JR: Stylists have been the backbone of the fashion industry for years but recently now more than ever the idea of what a stylist is and does is becoming mainstream knowledge. Some people see this notability as a positive, some see this as negative. How if at all has this increase in visibility of the styling industry affected your work?
JH: I think it’s been sick! Especially for young black kids like me. Some of them might not make it into football, some of them might not be the smartest, some of them might not be the most business savvy, you know, and some of them might just be in the area thinking, what else can I be? I can’t do anything else. I’m just gonna go work a normal job. And there’s nothing wrong with that. But at least they know that there’s an option of a creative job. I could be a fashion designer now or a photographer or a stylist or an editor. I think that’s the main thing for me that I wanted to spread to people in my area, when people see me, they know I’m just a normal guy from South London that was on stupidness with my friends just doing dumb stuff, but now I’m out here. Just to let them know that this is also an option. And I thank God that I’ve been able to translate that on social media and stuff to show them that you can be successful, you can make decent money and you can do positive stuff, and be in the fashion industry. It’s not like it was back in the day when people would laugh. It’s not like that. Now it doesn’t have a negative connotation to it. Yeah, I can wear what I want, you can be who you want, you can express yourself and just be do and be whatever you want. Without your peers questioning you.
JR: What are your future goals that you’re happy to share because I know many people understandably don’t want to share everything but what are some things you’re open to sharing.
JH: I’m trying to have all my friends with me. I’m trying to be in Los Angeles, between Los Angeles and Europe. I’m trying to have Osal studios doing extremely well. I’ve also now started a PR company with a close friend of mine, Joash called Blanck Spce.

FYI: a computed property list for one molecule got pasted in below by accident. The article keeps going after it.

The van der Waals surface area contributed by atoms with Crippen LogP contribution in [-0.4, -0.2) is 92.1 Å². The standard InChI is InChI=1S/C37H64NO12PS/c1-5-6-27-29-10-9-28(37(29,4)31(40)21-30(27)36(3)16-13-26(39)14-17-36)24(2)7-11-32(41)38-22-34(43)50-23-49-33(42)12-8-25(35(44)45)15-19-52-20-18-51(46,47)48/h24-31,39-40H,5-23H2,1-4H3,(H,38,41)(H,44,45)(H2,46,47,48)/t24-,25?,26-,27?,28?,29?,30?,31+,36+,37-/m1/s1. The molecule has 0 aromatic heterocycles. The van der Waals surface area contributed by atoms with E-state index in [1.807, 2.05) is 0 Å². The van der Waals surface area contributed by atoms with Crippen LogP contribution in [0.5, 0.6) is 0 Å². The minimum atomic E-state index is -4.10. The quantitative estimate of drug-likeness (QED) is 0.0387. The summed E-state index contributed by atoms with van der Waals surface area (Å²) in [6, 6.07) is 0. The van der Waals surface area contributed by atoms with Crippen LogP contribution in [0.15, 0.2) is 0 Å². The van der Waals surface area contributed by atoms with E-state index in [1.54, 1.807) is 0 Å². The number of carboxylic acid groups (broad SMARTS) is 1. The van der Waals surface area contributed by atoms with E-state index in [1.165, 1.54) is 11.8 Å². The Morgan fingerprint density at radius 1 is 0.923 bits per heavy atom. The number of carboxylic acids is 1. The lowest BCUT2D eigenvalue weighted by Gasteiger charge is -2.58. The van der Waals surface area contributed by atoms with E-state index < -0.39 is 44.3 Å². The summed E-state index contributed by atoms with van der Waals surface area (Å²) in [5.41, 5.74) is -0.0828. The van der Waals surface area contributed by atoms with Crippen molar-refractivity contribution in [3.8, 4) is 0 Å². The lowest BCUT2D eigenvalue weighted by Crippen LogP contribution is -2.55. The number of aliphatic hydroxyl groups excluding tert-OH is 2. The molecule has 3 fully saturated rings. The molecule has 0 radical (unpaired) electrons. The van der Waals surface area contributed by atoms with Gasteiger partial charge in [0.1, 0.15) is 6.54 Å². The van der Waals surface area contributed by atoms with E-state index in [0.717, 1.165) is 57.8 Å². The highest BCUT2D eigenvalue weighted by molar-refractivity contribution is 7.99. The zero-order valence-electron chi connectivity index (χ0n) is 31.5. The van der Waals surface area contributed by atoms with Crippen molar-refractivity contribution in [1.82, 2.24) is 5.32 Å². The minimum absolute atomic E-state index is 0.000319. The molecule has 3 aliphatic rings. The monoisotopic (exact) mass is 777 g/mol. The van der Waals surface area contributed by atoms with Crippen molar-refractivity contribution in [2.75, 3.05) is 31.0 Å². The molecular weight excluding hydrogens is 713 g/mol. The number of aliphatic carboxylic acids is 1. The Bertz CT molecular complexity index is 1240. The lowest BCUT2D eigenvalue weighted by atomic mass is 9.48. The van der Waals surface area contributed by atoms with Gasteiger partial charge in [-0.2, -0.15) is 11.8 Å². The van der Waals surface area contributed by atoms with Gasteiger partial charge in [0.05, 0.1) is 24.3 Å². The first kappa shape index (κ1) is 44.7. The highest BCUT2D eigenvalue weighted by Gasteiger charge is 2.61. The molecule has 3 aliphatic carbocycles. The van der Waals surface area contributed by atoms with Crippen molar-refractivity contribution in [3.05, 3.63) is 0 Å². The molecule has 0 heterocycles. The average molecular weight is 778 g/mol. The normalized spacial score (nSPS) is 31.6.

But the biggest thing for me is I just want to be happy and healthy for my family and friends to be happy and healthy.
JR: And the immediate next steps for you?
JH: There’s a lot to come. But the next step is I want to take America by storm. I love London, the culture, the people but I think America is the next step. I want new inspiration. I want to get to the next level. I want to be shocked. That’s no shade to any UK stylists, they’re my peers, they’re my friends. But I want that Law Roach level.
JR: We see that with red carpets in the UK vs the USA. There’ll be very different levels of looks between the brits and the Grammys for example, even with the same talent and styling team.JH: Yeah, we have amazing creatives in the UK, stylists, designers, artists but I’m not sure why that happens. Maybe it’s budget I’m not sure. Or because America is just geographically bigger. That’s no disrespect to the talent here like I said we have incredible creatives. But when I see the Oscars and the Grammys, that’s the level I want to be at. When I see that I’m inspired.
JR: It is an interesting conversation though because we have amazing designers and stylists but for some reason when they all come together over here something is missing.
JH: It might be the budgets, I don’t know. I love the UK, it’s my home. I love the people, the way we are, my friends, my family. London will always be my home but for the next stage of my career I’m excited.
After sitting down with Hines, I’m excited too. It’s no surprise that throughout his career people have bought into his vision. It’s clear, it’s logical, he has the results to back it up and it seems to be the source of his calm yet justifiably confident demeanour. Genuinely an enjoyable conversation with someone who is passionate about his work and his success but equally making sure that he builds a ladder for those coming up after him. Only 5 years in and already having exponentially success, the next 5 are surely going to be exciting to watch from the sidelines.